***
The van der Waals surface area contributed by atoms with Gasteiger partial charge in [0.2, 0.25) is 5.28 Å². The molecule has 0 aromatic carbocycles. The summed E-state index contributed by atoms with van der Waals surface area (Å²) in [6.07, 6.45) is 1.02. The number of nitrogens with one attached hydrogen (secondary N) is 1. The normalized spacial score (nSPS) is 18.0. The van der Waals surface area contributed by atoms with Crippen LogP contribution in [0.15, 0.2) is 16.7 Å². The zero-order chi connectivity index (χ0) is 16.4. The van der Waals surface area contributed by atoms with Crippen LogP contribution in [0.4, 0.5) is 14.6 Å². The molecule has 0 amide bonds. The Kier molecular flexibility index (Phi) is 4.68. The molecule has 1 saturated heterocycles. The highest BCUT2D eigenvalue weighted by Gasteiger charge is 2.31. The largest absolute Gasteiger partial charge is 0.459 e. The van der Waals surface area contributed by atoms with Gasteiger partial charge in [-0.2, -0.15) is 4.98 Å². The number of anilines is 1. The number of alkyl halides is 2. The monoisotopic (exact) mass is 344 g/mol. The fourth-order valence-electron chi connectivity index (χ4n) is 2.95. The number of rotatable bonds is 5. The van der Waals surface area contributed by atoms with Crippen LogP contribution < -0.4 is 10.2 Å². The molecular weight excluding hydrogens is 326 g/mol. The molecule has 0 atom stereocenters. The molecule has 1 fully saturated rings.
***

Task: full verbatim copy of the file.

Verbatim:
The van der Waals surface area contributed by atoms with Gasteiger partial charge in [0.2, 0.25) is 5.28 Å². The molecule has 0 aromatic carbocycles. The summed E-state index contributed by atoms with van der Waals surface area (Å²) in [6.07, 6.45) is 1.02. The number of nitrogens with one attached hydrogen (secondary N) is 1. The normalized spacial score (nSPS) is 18.0. The van der Waals surface area contributed by atoms with Crippen LogP contribution in [0.15, 0.2) is 16.7 Å². The zero-order chi connectivity index (χ0) is 16.4. The van der Waals surface area contributed by atoms with Crippen LogP contribution in [0.4, 0.5) is 14.6 Å². The molecule has 0 amide bonds. The Kier molecular flexibility index (Phi) is 4.68. The molecule has 1 saturated heterocycles. The highest BCUT2D eigenvalue weighted by Gasteiger charge is 2.31. The largest absolute Gasteiger partial charge is 0.459 e. The van der Waals surface area contributed by atoms with Gasteiger partial charge in [-0.2, -0.15) is 4.98 Å². The number of anilines is 1. The number of alkyl halides is 2. The monoisotopic (exact) mass is 344 g/mol. The fourth-order valence-electron chi connectivity index (χ4n) is 2.95. The number of rotatable bonds is 5. The van der Waals surface area contributed by atoms with Crippen LogP contribution < -0.4 is 10.2 Å². The molecular weight excluding hydrogens is 326 g/mol. The molecule has 0 atom stereocenters. The molecule has 1 fully saturated rings.